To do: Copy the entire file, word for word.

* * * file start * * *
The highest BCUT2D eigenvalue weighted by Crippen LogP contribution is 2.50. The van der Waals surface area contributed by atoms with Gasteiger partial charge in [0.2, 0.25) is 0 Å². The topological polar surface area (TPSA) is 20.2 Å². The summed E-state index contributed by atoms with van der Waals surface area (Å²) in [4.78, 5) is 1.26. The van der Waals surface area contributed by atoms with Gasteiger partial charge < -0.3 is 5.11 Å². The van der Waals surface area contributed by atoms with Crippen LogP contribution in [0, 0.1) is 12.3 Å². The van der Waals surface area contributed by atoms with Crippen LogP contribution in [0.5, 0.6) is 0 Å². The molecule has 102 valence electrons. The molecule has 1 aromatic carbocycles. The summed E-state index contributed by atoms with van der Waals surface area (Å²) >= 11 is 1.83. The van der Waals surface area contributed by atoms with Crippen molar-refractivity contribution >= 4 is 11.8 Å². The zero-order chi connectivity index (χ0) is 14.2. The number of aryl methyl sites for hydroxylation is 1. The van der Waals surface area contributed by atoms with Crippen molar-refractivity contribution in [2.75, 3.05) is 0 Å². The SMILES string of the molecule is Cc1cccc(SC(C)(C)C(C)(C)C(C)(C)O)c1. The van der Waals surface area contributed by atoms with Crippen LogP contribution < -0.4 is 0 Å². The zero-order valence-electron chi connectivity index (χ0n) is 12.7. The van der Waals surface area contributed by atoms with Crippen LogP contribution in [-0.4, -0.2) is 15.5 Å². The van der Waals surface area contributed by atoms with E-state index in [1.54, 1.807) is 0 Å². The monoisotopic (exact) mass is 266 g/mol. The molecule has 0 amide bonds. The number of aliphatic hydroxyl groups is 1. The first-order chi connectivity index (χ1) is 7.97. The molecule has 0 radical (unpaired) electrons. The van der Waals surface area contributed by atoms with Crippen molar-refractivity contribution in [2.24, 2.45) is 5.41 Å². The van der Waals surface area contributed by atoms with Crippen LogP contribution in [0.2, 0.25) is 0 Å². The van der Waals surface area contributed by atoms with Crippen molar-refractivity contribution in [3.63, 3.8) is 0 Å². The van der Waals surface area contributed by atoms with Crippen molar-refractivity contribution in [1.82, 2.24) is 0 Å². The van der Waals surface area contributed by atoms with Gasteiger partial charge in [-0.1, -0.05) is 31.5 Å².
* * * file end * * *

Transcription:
The highest BCUT2D eigenvalue weighted by Crippen LogP contribution is 2.50. The van der Waals surface area contributed by atoms with Gasteiger partial charge in [0.2, 0.25) is 0 Å². The topological polar surface area (TPSA) is 20.2 Å². The summed E-state index contributed by atoms with van der Waals surface area (Å²) in [4.78, 5) is 1.26. The van der Waals surface area contributed by atoms with Gasteiger partial charge < -0.3 is 5.11 Å². The van der Waals surface area contributed by atoms with Crippen LogP contribution in [0, 0.1) is 12.3 Å². The van der Waals surface area contributed by atoms with Crippen LogP contribution in [0.5, 0.6) is 0 Å². The molecule has 102 valence electrons. The molecule has 1 aromatic carbocycles. The summed E-state index contributed by atoms with van der Waals surface area (Å²) >= 11 is 1.83. The van der Waals surface area contributed by atoms with Crippen molar-refractivity contribution >= 4 is 11.8 Å². The zero-order chi connectivity index (χ0) is 14.2. The number of aryl methyl sites for hydroxylation is 1. The van der Waals surface area contributed by atoms with Crippen molar-refractivity contribution in [2.75, 3.05) is 0 Å². The SMILES string of the molecule is Cc1cccc(SC(C)(C)C(C)(C)C(C)(C)O)c1. The van der Waals surface area contributed by atoms with Crippen LogP contribution < -0.4 is 0 Å². The zero-order valence-electron chi connectivity index (χ0n) is 12.7. The van der Waals surface area contributed by atoms with Crippen LogP contribution in [-0.4, -0.2) is 15.5 Å². The van der Waals surface area contributed by atoms with E-state index in [1.54, 1.807) is 0 Å². The monoisotopic (exact) mass is 266 g/mol. The molecule has 0 amide bonds. The number of aliphatic hydroxyl groups is 1. The first-order chi connectivity index (χ1) is 7.97. The molecule has 0 radical (unpaired) electrons. The van der Waals surface area contributed by atoms with Crippen molar-refractivity contribution in [2.24, 2.45) is 5.41 Å². The van der Waals surface area contributed by atoms with Crippen LogP contribution in [0.2, 0.25) is 0 Å². The van der Waals surface area contributed by atoms with Crippen molar-refractivity contribution in [3.63, 3.8) is 0 Å². The van der Waals surface area contributed by atoms with Crippen molar-refractivity contribution in [1.82, 2.24) is 0 Å². The van der Waals surface area contributed by atoms with Gasteiger partial charge in [-0.1, -0.05) is 31.5 Å².